• The Pirates Who Don't Do Anything: A VeggieTales Movie (2008): In this second VeggieTales feature film, three lazy wannabe pirates go back in time to the 17th century to fight real pirates and become heroes in a battle to rescue a royal family from an evil tyrant. The three slackers learn that a hero doesn't have to be tall, strong, and handsome to be useful.

Stage production[edit]

The VeggieTales characters (left to right) of Mr. Lunt, Pa Grape, and Larry the Cucumber on the main stage at the Georgia International Horse Park in Conyers during the Celebrate Freedom 2007 concert on September 1, 2007 dressed in costume for their new film The Pirates Who Don't Do Anything: A VeggieTales Movie that was released on January 11, 2008.

VeggieTales Live is a series of stage shows based on the VeggieTales videos. Six versions of the shows have been staged. The shows have toured across the U.S. and at theme parks including Dollywood and Silver Dollar City.[18]

Video games[edit]

Macintosh/PC[edit]

  1. Veggie Tales Super Silly Fun! (unknown release date, 2005)[19]
  2. Veggie Carnival (October 15, 2001)[20]
  3. Jonah: A VeggieTales Game (October 15, 2002)[21]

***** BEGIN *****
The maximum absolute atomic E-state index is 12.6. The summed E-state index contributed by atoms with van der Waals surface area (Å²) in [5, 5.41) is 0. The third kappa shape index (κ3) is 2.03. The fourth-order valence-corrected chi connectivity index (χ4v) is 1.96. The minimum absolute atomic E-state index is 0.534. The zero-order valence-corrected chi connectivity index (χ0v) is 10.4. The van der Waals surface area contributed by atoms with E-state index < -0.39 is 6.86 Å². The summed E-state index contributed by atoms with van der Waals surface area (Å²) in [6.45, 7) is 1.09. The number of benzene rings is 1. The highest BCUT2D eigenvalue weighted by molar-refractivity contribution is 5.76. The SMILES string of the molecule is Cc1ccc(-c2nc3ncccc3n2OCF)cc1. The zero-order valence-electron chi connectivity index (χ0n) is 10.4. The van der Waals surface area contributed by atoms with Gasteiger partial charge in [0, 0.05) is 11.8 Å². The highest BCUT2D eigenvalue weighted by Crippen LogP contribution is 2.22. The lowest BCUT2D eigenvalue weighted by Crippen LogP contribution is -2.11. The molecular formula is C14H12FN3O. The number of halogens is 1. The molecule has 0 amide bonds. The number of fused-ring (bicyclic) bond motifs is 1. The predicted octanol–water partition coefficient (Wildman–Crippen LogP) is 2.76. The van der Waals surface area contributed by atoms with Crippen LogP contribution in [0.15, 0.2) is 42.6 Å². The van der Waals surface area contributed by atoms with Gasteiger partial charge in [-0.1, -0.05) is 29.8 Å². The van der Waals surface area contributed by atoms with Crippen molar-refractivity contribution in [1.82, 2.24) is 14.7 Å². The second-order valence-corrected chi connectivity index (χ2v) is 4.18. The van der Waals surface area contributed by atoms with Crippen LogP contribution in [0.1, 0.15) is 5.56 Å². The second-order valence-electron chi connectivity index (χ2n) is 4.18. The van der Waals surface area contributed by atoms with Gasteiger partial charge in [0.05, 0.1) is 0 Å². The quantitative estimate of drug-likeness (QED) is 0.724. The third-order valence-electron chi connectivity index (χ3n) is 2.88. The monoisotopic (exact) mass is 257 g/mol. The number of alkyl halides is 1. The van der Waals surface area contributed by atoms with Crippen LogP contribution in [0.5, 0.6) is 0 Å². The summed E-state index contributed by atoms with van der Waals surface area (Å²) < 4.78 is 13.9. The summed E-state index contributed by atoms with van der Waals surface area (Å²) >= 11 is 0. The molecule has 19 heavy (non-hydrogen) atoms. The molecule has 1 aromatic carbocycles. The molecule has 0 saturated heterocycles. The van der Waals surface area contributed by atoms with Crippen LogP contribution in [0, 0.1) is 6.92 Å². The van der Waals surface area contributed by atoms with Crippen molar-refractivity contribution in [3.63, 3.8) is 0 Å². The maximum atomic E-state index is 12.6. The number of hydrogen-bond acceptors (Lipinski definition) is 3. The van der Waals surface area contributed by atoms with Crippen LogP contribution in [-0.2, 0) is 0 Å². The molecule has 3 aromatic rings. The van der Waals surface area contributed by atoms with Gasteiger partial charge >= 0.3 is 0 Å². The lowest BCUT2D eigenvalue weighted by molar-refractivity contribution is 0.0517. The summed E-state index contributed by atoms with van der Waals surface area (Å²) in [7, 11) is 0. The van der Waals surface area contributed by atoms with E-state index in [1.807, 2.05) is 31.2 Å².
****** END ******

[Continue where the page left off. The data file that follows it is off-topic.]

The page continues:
4. Veggie Tales Creativity City (January 31, 2002)[22]
  5. The Mystery of VeggieIsland (May 7, 2002)[23]
  6. Minnesota Cuke and the Coconut Apes (June 13, 2003)[24]

PlayStation 2 and Game Boy Advance Games[edit]

  1. LarryBoy and the Bad Apple (August 1, 2006)[25]

iOS[edit]

  1. "Step-by-Story presents: The Goofy Gift" (December 28, 2011)[26]
  2. "VeggieTales Spotisodes Collection" (February 7, 2012)[27]
  3. "Step-by-Story presents: Larry's Missing Music" (March 19, 2012)[28]

Android[edit]

  1. "Step-by-Story presents: The Goofy Gift" (December 28, 2011)
  2. "VeggieTales Spotisodes Collection" (February 7, 2012)
  3. "Step-by-Story presents: Larry's Missing Music" (March 19, 2012)

Music and audio CDs[edit]

  1. VeggieTunes 1
  2. VeggieTunes 2
  3. Larry-Boy Soundtrack
  4. VeggieTunes 3: A Queen, a King, and a Very Blue Berry
  5. Silly Songs with Larry
  6. Jonah: A VeggieTales Movie Soundtrack
  7. A Very Veggie Christmas
  8. The Incredible Singing Christmas Tree
  9. VeggieTunes 4
  10. Veggie Rocks!
  11. Boyz in the Sink
  12. Bob and Larry Sing The 70's
  13. A Very Veggie Easter